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other with some degree of force: now this force, on this supposition, must not only act when the particles are in mutual contact, but likewise when they are at some distance from each other.
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Dr.
Page 71
_ SIR, **** It has, indeed, as you observe, been the opinion of some very great naturalists, that the sea is salt only from the dissolution of mineral or rock-salt, which its waters happened to meet with.
Page 80
Why damp clothes should then occasion colds, is a curious question, the discussion of which I reserve for a future letter, or some future conversation.
Page 117
TO SIR JOHN PRINGLE, BART.
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move out of its way all the air its whole dimension meets with between the pricked lines CG and DG.
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| W.
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| | 24 |35 12 |41 31| 75| 73 | 75| 74 |W N W|S WbW | 41 | | 75 | 74 | | 25 |35 40 |42 33| 79| 76 | 79| 76 |W b N|W NW¾N| 60 | | 80 | 76 | | 26 |35 30 |42 44| 79| 76 | 80| 76 |S WbW|S W½S | 14 | | 80 | 76 | | 27 |35 14 |43 23| 79| 77 | 81| 79 |West |W SW¼S| 38 | | 81 | 78 | | 28 |34 23 |44 0| 7 | 76 | 78| 78 |N N E|S WbS | 60 | | 78 | 78 | | 29 |34 12 |45 52| 77| 78 | 78| 78 |N E |W ¼ S | 94 | 8° 0| 79 | 78 | | 30 |34 5 |48 31| 78| 78 | 78| 78 |East |W ½ S | 134 | | 78 | 78 | | 31 |34 20 |51 4| 80| 79 | 81| 79 |East |W ¾ S | 129 | | 80 | 80 | |Sep | | | | | | | | | | | | | | 1 |34 20 |52 47| 81| 78 | omitted |S S W|W ¼ N | 86 | | 83 | 80 | | 2 |34 55 |55 12| 81| 80 | 83| 80 |S W |WbN ½W|.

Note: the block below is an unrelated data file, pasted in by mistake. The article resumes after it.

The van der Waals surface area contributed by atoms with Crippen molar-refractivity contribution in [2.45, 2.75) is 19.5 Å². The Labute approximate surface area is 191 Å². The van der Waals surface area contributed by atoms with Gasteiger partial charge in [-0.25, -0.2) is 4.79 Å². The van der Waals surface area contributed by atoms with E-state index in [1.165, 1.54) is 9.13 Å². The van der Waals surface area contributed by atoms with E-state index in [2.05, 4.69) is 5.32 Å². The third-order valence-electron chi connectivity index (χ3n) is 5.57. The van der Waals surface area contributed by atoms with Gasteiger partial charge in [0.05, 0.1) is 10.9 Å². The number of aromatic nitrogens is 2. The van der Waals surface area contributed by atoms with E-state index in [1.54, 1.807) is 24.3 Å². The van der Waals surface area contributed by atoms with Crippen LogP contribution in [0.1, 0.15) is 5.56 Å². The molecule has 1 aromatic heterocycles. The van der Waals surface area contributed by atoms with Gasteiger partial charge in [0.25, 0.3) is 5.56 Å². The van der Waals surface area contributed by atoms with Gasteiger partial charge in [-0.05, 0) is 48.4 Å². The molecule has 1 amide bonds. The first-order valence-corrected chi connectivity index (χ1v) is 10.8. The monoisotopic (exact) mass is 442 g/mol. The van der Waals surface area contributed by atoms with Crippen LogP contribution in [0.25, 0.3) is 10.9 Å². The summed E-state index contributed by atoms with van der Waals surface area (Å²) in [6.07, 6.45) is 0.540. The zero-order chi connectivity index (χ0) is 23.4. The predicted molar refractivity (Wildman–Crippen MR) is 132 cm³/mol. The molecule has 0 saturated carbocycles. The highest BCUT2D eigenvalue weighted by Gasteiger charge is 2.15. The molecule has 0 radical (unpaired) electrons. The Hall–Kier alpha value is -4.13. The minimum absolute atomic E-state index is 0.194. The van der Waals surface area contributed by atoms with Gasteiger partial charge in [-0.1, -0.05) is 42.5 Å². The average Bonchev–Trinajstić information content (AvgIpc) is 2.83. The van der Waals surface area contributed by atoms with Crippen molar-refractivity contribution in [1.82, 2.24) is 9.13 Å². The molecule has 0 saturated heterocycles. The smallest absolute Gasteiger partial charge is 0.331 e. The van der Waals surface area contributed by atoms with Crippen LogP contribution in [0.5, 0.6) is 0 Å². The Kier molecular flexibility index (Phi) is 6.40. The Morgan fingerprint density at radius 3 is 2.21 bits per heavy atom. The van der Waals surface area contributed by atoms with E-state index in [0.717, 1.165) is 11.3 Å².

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It must lie in water so deep as that you cannot reach it to take it up but by diving for it.
Page 182
Gauger, in his tract entitled, _La Mechanique de Feu_) for warming the air as it comes into the room.
Page 194
But it must be allowed there may have been some cause to complain of the offensive smell of iron stoves.
Page 203
The equal dimensions of a funnel in its whole length is not thought artificial enough, and it is made, for fancied reasons, sometimes tapering and narrowing from below upwards, and sometimes the contrary, &c.
Page 226
wrapt well in wet linen cloths, three or four fold, I am confident, that if the linen is kept wet, by sprinkling it once a day, the meat would be so cooled by the evaporation, carried on continually by means of the passing air, that it would keep a week or more in the hottest weather.
Page 242
How much more must have passed off in the air? And we know that this soot is still fuel; for it will burn and flame as such, and when hard caked together is indeed very like and almost as solid as the coal it proceeds from.
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3.
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These lessons might be given every night as tasks; the scholars to study them against the morning.
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The end of every individual is its own private good.
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_Innovations_ in language and printing, ii.
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72.